"Hooke, Robert , 1635-1703, English physicist, mathematician, and inventor. He became curator of experiments for the Royal Society (1662), professor of geometry at Gresham College (1665), and city surveyor of London (1667). Considered the greatest mechanic of his age, he made many improvements in astronomical instruments and in watches and clocks, was the first to formulate the theory of planetary movements as a mechanical problem, and anticipated universal gravitation. In 1684 he devised a practicable system of telegraphy. He invented the spiral spring in watches and the first screw-divided quadrant and constructed the first arithmetical machine and Gregorian telescope. He stated Hooke's law . In his Micrographia (1665) he described his microscopic observations of plant tissues. Hooke coined the term cell". The Columbia Electronic Encyclopedia Copyright 1994, 2000, Columbia University Press.
You will need flash to view the folio, a transcription, the text, hear audio, or magnify the pages from the Royal Society. The presentation gobbles bandwidth, but is well worth it (if that is the sort of thing you like): http://www.royalsoc.ac.uk/library/HookeTTP/hooke_broadband.htm.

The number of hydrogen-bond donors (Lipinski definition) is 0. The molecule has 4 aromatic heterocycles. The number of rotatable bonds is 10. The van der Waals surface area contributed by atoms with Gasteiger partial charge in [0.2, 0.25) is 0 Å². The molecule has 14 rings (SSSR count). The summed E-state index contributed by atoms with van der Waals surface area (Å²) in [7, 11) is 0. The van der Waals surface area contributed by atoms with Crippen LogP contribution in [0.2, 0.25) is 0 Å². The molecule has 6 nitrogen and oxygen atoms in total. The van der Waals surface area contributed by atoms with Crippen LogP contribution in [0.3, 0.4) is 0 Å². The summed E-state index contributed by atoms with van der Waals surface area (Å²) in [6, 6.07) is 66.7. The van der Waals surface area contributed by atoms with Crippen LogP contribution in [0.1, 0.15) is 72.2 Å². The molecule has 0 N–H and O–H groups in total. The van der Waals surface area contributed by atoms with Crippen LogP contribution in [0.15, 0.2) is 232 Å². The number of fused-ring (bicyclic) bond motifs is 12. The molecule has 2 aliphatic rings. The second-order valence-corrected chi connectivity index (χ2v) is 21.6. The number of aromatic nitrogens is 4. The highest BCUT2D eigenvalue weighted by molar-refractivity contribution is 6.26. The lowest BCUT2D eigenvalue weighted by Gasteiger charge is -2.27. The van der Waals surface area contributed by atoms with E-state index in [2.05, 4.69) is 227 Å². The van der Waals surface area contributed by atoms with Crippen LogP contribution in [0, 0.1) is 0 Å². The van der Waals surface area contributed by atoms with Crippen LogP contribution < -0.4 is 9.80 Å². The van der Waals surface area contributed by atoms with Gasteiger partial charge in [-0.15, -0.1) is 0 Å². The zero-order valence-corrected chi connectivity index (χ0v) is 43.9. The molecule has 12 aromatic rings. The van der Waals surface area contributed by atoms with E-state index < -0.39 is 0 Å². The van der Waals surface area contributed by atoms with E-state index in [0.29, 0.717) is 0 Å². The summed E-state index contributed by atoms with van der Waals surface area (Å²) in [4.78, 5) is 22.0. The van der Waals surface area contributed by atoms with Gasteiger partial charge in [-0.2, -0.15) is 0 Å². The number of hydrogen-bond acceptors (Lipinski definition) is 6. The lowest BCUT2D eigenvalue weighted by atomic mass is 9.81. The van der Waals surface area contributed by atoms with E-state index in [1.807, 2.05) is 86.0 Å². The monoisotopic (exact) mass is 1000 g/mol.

The folio and commentary deals with replicated experiments and rivalries between Hooke and Newton, and associations with Boyle. Experiments included optics, Newton's parabolic telescope, and microscopy (after Antoni von Leeuwenhoek).
Dr. Joseph Lister provides a description of intestinal worms that prevented the Royal Society's President, Sir Christopher Wren from attending a meeting.
A smaller bandwidth, but more extensive version of the folio presentation is available at: http://webapps.qmul.ac.uk/cell/Hooke/Hooke.html
Life after Hooke, includes links and articles and a video about Hooke and the Folio.
Robert Hooke, Robert Boyle, Joseph Lister, Christopher Wren, Isaac Newton, von Leeuwenhoek, Royal Society,